Few videogames had more words written about them during 2007 than Valve’s Portal. Not only was the game outstanding, but it had just the right amount of wit and oblique humour to make it go viral on the internet. How does the following sentence end? “The cake is a…”
It ends, of course, with me shoving a companion cube down your throat to keep you from ruining a perfectly funny game. So much has been uttered about Portal‘s successes and triumphs that it seems futile, irritating even, for me to try and add any more. There isn’t a lot that remains unsaid about Portal, and when the game’s creators have also said so much, I don’t have a lot to add to the conversation.
That being said, I do want to talk about Portal‘s game space. This is because Portal‘s game space is simply exceptional in the context of my continuing discussion of great game spaces. The portal gun might have been a great eye-catching mechanic, the GLaDOS humour might have been the internet-wildfire fuel, but it was the game space of Portal that was its real triumph. This is pure design through architecture. I used Portal as my primary text for my recent thesis, so a lot of the ideas here are cribbed directly from that document (which is forthcoming, I promise; results are in on the 12th and after that it’s free range).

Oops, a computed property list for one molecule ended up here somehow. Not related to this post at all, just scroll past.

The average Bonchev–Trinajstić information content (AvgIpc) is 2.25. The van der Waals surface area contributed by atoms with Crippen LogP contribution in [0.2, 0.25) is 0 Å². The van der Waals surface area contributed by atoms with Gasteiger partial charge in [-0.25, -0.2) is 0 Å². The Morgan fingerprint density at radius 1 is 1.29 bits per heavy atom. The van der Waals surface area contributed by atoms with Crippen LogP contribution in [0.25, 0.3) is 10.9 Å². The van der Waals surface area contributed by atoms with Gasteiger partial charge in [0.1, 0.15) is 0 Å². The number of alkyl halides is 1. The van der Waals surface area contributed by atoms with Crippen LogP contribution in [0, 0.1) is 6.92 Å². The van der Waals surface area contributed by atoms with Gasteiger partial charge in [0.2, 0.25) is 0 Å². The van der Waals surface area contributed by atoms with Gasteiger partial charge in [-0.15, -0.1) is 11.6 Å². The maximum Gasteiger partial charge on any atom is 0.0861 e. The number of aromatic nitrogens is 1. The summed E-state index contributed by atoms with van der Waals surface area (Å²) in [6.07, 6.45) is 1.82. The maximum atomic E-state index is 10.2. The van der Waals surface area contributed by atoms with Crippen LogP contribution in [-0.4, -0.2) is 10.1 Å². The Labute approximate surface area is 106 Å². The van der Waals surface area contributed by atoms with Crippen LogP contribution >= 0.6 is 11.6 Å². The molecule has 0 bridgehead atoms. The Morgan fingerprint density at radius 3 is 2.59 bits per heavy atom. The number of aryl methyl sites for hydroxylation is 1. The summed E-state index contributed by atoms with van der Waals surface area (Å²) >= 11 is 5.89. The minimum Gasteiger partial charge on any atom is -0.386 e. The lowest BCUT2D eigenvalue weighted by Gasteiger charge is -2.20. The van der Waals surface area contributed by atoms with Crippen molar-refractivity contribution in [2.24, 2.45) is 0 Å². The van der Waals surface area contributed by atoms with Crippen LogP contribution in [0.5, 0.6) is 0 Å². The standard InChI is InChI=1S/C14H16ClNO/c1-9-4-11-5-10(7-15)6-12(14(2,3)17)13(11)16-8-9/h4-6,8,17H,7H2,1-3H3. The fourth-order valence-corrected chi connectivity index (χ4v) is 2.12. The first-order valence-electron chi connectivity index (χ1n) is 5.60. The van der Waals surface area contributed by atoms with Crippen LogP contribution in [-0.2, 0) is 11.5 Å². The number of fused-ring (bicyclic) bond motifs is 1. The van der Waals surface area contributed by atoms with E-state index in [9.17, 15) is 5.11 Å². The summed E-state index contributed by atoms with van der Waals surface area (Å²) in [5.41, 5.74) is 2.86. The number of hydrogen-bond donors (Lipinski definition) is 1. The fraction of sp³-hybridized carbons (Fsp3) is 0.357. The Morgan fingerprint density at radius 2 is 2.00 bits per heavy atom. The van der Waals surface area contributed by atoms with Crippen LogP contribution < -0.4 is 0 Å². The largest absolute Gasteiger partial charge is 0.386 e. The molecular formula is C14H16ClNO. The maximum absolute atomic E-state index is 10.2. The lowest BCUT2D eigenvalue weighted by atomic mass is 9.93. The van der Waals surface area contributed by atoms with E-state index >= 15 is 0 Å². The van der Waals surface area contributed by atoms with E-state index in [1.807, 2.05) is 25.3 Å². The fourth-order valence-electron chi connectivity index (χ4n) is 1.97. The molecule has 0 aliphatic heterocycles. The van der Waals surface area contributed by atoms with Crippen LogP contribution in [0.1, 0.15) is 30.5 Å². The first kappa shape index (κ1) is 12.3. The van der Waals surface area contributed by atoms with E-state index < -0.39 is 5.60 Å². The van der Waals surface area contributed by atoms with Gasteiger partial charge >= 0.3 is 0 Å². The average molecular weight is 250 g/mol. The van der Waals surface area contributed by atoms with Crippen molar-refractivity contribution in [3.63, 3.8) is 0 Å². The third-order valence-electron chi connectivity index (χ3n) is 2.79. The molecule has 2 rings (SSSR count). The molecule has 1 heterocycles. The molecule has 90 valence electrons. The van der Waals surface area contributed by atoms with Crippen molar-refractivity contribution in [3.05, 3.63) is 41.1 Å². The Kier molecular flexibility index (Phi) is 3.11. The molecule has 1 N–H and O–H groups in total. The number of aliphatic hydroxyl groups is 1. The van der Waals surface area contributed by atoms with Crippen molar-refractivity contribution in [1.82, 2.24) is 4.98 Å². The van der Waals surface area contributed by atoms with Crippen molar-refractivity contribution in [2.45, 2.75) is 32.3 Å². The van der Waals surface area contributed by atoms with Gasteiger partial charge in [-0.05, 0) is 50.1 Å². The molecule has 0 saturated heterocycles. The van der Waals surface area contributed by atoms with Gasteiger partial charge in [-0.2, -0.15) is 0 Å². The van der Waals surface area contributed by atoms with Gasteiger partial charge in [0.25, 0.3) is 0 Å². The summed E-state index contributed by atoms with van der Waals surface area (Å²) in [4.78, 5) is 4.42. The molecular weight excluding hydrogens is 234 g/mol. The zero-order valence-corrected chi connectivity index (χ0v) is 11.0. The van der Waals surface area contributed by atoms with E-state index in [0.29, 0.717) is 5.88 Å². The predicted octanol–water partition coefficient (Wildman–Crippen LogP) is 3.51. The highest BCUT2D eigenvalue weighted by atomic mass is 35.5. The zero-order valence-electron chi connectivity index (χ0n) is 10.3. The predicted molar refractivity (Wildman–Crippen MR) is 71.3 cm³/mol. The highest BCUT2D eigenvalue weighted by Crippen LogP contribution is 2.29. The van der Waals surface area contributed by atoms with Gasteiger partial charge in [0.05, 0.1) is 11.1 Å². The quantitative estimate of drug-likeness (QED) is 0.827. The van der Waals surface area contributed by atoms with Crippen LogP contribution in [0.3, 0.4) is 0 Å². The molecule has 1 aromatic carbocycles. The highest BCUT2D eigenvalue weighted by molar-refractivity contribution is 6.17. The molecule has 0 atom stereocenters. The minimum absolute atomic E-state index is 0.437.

Every inch of test chamber after test chamber in Portal is designed for a specific behavioural purpose. In an article for Gamasutra, Kim Swift, Jeep Barnett and Eric Wolwap say exactly what I was trying to say in my thesis clearer than I ever did:
Navigating the environment is Portal‘s primary gameplay challenge; In effect, the environment is your enemy.
That the player doesn’t notice this so obviously throughout their first playthrough of the game is telling. I suspect that the linear, puzzle based design of Portal was accepted by players more easily due to the test-chamber fiction of the game and place. In this sense, there is definitely a doubling between Portal‘s designers and GLaDOS. They perform similar functions: GLaDOS’ function is to test her subjects, and Valve’s function was to test their own labrats in order to predict and mould player responses. Playtesting was crucial for them, to the point where Walpaw and Swift claim that a single moment of confusion on the part of the player – any player – was their fault, and that “[they] failed you.”
This is almost entirely because the game space, coupled with a select few other factors, is designed to elicit a predictable response on the part of the player. For example, in one early room in the developer commentary (required listening; if you’ve played Portal and not taken the time to go back and play it again, you are missing one of the most illuminating gaming experiences you’ll ever have), Jason Brashill draws attention to what he calls “gates”. This is simply a strategy of putting a time-locked door between the player and the next area, which forces the player to take stock and process their options before charging ahead. This occurs at a number of points throughout Portal, and all work perfectly.